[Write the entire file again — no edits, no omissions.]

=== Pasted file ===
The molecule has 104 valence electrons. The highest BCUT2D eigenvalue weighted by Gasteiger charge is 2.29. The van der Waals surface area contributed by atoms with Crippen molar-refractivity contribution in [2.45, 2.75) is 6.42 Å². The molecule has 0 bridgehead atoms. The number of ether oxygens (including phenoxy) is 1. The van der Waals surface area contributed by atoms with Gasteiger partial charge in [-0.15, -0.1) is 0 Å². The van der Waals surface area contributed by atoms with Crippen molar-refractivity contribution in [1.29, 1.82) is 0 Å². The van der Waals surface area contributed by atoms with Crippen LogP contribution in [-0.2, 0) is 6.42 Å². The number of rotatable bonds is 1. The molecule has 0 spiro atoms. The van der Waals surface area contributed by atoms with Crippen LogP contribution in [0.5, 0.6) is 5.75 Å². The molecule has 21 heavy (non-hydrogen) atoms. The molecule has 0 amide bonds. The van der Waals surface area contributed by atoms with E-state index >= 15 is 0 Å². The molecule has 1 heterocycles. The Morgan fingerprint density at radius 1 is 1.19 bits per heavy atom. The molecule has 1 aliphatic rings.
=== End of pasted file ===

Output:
The molecule has 104 valence electrons. The highest BCUT2D eigenvalue weighted by Gasteiger charge is 2.29. The van der Waals surface area contributed by atoms with Crippen molar-refractivity contribution in [2.45, 2.75) is 6.42 Å². The molecule has 0 bridgehead atoms. The number of ether oxygens (including phenoxy) is 1. The van der Waals surface area contributed by atoms with Gasteiger partial charge in [-0.15, -0.1) is 0 Å². The van der Waals surface area contributed by atoms with Crippen molar-refractivity contribution in [1.29, 1.82) is 0 Å². The van der Waals surface area contributed by atoms with Crippen LogP contribution in [-0.2, 0) is 6.42 Å². The number of rotatable bonds is 1. The molecule has 0 spiro atoms. The van der Waals surface area contributed by atoms with Crippen LogP contribution in [0.5, 0.6) is 5.75 Å². The molecule has 21 heavy (non-hydrogen) atoms. The molecule has 0 amide bonds. The van der Waals surface area contributed by atoms with E-state index >= 15 is 0 Å². The molecule has 1 heterocycles. The Morgan fingerprint density at radius 1 is 1.19 bits per heavy atom. The molecule has 1 aliphatic rings.